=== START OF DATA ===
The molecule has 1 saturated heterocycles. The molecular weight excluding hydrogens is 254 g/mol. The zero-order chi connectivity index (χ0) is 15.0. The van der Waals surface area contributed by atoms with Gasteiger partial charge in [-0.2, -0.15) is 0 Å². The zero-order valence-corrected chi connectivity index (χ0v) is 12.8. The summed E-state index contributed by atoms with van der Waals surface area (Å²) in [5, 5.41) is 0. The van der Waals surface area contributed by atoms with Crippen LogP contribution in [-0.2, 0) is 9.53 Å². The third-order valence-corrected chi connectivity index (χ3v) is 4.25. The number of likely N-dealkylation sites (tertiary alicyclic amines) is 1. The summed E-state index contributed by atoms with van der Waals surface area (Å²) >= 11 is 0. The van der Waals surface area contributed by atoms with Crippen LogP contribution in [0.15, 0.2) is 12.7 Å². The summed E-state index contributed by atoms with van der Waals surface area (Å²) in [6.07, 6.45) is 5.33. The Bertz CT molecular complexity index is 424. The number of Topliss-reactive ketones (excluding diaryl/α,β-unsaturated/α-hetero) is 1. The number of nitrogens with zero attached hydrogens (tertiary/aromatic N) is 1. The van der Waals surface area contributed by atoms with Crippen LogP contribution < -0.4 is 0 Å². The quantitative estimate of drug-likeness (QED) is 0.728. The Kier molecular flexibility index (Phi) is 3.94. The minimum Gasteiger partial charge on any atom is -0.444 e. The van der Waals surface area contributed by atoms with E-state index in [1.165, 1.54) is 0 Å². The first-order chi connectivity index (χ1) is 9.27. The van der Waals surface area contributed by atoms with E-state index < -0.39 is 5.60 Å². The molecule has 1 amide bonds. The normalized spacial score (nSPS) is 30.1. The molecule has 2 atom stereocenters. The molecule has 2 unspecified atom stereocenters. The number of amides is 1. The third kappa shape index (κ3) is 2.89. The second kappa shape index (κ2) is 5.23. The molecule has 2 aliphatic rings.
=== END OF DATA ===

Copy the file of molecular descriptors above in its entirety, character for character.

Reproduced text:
The molecule has 1 saturated heterocycles. The molecular weight excluding hydrogens is 254 g/mol. The zero-order chi connectivity index (χ0) is 15.0. The van der Waals surface area contributed by atoms with Gasteiger partial charge in [-0.2, -0.15) is 0 Å². The zero-order valence-corrected chi connectivity index (χ0v) is 12.8. The summed E-state index contributed by atoms with van der Waals surface area (Å²) in [5, 5.41) is 0. The van der Waals surface area contributed by atoms with Crippen LogP contribution in [-0.2, 0) is 9.53 Å². The third-order valence-corrected chi connectivity index (χ3v) is 4.25. The number of likely N-dealkylation sites (tertiary alicyclic amines) is 1. The summed E-state index contributed by atoms with van der Waals surface area (Å²) >= 11 is 0. The van der Waals surface area contributed by atoms with Crippen LogP contribution in [0.15, 0.2) is 12.7 Å². The summed E-state index contributed by atoms with van der Waals surface area (Å²) in [6.07, 6.45) is 5.33. The Bertz CT molecular complexity index is 424. The number of Topliss-reactive ketones (excluding diaryl/α,β-unsaturated/α-hetero) is 1. The number of nitrogens with zero attached hydrogens (tertiary/aromatic N) is 1. The van der Waals surface area contributed by atoms with Crippen LogP contribution < -0.4 is 0 Å². The quantitative estimate of drug-likeness (QED) is 0.728. The Kier molecular flexibility index (Phi) is 3.94. The minimum Gasteiger partial charge on any atom is -0.444 e. The van der Waals surface area contributed by atoms with E-state index in [1.165, 1.54) is 0 Å². The first-order chi connectivity index (χ1) is 9.27. The van der Waals surface area contributed by atoms with E-state index < -0.39 is 5.60 Å². The molecule has 1 amide bonds. The normalized spacial score (nSPS) is 30.1. The molecule has 2 atom stereocenters. The molecule has 2 unspecified atom stereocenters. The number of amides is 1. The third kappa shape index (κ3) is 2.89. The second kappa shape index (κ2) is 5.23. The molecule has 2 aliphatic rings.